A PROPERTY developer has been fined $127,500 for clearing a potential koala habitat and part of a wildlife corridor near Appin.
Kyluk plead guilty in the Land and Environment Court to clearing more than 12 hectares of endangered bushland on its Gilead property to make room for cattle grazing.
Last week, Justice Pain — who included the company's lack of remorse in his decision — ordered the Liverpool company to pay Campbelltown Council $127,500 and do restoration works for the next 20 years to help the bush regenerate.
The Office of Environment and Heritage said this was one of the largest penalties handed down for clearing land in NSW and the bushland would take more than 20 years to recover. "This is the largest area of illegally cleared endangered bushland we've come across in many years," acting chief executive Sally Barnes stated.
University of Western Sydney koala expert Robert Close said the thousands of trees cleared were part of a wildlife corridor linking the Georges River and the Nepean catchment.
"It's great for people to see the legislation does have teeth and I think future land-holders will be careful," Dr Close said.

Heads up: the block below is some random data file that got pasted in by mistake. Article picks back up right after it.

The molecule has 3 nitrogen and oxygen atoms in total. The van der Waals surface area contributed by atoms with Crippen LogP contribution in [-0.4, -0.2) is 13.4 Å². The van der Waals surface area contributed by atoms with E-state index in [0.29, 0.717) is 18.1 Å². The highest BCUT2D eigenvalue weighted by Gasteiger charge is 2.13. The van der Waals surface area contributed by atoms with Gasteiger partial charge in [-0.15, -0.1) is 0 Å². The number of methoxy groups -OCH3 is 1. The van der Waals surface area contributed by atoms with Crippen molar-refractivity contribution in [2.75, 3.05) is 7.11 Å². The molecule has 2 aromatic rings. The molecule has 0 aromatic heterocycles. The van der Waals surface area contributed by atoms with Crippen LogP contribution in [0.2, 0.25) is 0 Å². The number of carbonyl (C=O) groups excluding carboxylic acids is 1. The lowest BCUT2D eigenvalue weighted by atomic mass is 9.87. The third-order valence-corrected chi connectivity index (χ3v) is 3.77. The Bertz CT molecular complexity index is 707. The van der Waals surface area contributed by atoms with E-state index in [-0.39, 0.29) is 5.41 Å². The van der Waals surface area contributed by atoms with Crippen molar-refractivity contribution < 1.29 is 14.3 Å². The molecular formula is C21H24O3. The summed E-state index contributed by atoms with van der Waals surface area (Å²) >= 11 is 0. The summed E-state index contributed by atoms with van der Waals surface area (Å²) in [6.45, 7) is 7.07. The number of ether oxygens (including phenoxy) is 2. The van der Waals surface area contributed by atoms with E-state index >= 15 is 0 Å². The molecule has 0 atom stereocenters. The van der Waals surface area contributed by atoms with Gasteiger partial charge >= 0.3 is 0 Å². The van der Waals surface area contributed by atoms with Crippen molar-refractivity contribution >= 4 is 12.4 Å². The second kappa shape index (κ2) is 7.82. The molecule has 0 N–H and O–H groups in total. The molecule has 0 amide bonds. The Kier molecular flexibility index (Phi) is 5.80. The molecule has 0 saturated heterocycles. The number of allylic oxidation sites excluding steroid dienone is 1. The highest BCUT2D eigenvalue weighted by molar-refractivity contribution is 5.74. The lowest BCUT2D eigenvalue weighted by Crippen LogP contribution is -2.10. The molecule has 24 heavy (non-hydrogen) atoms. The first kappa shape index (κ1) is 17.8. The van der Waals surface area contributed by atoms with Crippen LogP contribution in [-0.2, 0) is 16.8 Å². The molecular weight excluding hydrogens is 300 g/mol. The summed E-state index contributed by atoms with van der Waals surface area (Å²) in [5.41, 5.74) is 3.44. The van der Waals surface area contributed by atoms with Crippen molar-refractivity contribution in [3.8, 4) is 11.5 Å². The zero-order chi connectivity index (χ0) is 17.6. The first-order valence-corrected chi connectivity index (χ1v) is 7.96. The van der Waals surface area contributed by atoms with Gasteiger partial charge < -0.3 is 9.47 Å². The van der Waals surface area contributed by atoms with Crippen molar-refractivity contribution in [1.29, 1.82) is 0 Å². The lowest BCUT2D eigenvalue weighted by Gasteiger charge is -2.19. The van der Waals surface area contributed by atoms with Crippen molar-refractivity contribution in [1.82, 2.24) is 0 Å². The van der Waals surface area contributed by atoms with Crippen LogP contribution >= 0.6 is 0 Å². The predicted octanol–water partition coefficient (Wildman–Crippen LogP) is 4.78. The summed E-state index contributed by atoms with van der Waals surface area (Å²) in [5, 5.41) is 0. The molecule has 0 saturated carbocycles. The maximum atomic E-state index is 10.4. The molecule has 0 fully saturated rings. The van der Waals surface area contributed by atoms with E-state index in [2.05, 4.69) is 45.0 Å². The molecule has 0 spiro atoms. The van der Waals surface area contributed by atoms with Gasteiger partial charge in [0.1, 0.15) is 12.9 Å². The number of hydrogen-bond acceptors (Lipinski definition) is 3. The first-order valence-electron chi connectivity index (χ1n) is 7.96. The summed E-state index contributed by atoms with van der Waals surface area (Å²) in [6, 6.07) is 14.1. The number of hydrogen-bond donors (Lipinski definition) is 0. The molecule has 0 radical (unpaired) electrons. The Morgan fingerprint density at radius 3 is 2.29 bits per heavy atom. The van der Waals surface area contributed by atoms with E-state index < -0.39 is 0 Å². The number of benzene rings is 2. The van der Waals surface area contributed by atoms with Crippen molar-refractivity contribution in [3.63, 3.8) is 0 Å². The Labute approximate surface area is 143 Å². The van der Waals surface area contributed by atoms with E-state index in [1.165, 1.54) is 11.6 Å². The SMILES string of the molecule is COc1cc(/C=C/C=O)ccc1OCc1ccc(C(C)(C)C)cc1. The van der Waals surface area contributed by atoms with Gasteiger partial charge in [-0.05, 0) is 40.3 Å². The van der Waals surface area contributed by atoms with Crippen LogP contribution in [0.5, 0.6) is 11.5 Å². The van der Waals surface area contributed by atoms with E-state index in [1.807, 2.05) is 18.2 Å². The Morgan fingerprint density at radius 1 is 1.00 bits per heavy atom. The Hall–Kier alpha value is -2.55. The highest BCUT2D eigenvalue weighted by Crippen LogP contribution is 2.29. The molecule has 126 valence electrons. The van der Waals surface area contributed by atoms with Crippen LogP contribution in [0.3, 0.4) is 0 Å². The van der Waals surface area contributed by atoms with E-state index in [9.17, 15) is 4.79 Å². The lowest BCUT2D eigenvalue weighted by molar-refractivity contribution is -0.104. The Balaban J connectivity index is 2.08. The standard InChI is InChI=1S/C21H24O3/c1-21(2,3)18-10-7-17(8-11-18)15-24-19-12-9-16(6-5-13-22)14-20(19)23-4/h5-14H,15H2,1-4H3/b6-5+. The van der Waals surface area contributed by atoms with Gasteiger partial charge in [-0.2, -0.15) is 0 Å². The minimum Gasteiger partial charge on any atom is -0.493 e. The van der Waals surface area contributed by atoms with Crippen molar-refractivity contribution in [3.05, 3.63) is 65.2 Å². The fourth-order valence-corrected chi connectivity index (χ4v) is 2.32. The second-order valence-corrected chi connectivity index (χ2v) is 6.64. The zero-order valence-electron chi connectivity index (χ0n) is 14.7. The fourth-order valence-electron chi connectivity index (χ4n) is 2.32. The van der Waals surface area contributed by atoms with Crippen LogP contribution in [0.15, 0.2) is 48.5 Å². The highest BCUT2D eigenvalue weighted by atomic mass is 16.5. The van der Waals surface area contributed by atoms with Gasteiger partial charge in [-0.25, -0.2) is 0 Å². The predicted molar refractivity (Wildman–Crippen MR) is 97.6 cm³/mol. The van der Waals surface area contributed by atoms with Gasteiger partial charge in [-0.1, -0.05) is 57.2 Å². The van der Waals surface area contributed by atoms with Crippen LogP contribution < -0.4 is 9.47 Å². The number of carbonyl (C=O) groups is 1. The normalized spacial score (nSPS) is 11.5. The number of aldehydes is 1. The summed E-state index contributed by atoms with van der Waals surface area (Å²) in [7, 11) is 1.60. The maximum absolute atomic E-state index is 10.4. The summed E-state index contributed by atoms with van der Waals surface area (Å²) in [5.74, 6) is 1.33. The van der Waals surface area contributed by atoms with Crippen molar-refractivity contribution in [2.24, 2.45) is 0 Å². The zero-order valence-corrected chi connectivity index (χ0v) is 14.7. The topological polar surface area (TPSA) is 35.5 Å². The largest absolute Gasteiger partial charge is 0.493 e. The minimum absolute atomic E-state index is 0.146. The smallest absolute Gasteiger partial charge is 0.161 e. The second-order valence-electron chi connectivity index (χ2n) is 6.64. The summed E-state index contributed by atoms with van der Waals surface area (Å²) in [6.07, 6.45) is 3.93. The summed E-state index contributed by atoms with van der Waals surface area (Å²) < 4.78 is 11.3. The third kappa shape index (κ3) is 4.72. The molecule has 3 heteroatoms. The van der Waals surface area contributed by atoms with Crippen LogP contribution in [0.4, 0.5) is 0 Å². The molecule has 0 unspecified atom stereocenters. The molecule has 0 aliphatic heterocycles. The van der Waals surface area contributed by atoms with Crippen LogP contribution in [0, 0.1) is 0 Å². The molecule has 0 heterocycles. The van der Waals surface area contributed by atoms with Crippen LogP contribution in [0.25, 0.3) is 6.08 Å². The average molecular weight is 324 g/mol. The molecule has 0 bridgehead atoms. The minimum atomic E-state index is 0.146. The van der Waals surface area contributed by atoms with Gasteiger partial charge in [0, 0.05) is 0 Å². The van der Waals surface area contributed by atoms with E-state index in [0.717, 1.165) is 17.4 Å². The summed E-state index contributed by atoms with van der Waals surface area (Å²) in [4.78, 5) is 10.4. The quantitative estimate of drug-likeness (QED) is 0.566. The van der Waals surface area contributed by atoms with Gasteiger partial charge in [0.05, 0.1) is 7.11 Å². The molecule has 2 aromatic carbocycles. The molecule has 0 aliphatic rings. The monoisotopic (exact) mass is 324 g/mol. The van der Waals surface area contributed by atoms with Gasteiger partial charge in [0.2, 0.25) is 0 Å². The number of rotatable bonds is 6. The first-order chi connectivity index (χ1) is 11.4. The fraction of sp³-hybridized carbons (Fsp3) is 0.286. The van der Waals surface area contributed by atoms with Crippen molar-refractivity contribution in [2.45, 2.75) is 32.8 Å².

"The koalas might not try to cross that area between catchments if there's too big a gap without trees because with trees it means they've got food and protection."
Mayor Anoulack Chanthivong said the money would be used in the Noorumba Reserve Restoration Project.
"I'm glad the court has validated our investigation — the council will not tolerate those who deliberately destroy sensitive environment in our area," he said.
"We take this very seriously because Campbelltown is known for its pristine and very sensitive environmental areas."
Kyluk owner Steve Cenatiempo was the leader of the community campaign against Appin's Leafs Gully power station.
Mr Cenatiempo did not return the Advertiser's calls this week but in 2009 he said he didn't think he had done anything wrong.